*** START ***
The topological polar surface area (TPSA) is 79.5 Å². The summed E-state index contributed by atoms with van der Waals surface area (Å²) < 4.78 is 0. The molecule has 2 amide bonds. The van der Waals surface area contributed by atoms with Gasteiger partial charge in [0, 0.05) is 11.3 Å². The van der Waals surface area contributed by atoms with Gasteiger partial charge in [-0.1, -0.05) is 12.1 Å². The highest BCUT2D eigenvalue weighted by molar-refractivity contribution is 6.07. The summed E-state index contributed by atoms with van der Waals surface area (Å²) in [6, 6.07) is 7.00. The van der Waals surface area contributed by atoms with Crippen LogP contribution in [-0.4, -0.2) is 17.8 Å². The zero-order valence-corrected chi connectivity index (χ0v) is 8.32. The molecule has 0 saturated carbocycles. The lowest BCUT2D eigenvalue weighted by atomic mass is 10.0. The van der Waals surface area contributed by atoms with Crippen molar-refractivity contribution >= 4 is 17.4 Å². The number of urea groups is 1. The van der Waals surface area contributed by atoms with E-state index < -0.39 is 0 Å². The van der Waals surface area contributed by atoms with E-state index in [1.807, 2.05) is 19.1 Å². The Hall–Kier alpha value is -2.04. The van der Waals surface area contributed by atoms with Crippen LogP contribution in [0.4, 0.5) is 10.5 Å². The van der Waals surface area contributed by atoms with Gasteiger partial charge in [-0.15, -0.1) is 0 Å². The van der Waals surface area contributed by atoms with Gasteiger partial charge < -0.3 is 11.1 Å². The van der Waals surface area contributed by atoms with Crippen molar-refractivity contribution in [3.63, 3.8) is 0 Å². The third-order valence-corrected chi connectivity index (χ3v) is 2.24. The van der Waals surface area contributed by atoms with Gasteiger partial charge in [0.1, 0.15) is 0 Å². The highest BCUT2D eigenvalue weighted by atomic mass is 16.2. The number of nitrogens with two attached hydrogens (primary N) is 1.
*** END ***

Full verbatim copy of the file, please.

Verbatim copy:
The topological polar surface area (TPSA) is 79.5 Å². The summed E-state index contributed by atoms with van der Waals surface area (Å²) < 4.78 is 0. The molecule has 2 amide bonds. The van der Waals surface area contributed by atoms with Gasteiger partial charge in [0, 0.05) is 11.3 Å². The van der Waals surface area contributed by atoms with Gasteiger partial charge in [-0.1, -0.05) is 12.1 Å². The highest BCUT2D eigenvalue weighted by molar-refractivity contribution is 6.07. The summed E-state index contributed by atoms with van der Waals surface area (Å²) in [6, 6.07) is 7.00. The van der Waals surface area contributed by atoms with Crippen LogP contribution in [-0.4, -0.2) is 17.8 Å². The zero-order valence-corrected chi connectivity index (χ0v) is 8.32. The molecule has 0 saturated carbocycles. The lowest BCUT2D eigenvalue weighted by atomic mass is 10.0. The van der Waals surface area contributed by atoms with Crippen molar-refractivity contribution >= 4 is 17.4 Å². The number of urea groups is 1. The van der Waals surface area contributed by atoms with E-state index < -0.39 is 0 Å². The van der Waals surface area contributed by atoms with E-state index in [1.807, 2.05) is 19.1 Å². The Hall–Kier alpha value is -2.04. The van der Waals surface area contributed by atoms with Crippen LogP contribution in [0.4, 0.5) is 10.5 Å². The van der Waals surface area contributed by atoms with Gasteiger partial charge in [-0.15, -0.1) is 0 Å². The van der Waals surface area contributed by atoms with Gasteiger partial charge < -0.3 is 11.1 Å². The van der Waals surface area contributed by atoms with Crippen molar-refractivity contribution in [3.63, 3.8) is 0 Å². The third-order valence-corrected chi connectivity index (χ3v) is 2.24. The van der Waals surface area contributed by atoms with Gasteiger partial charge in [0.1, 0.15) is 0 Å². The highest BCUT2D eigenvalue weighted by atomic mass is 16.2. The number of nitrogens with two attached hydrogens (primary N) is 1.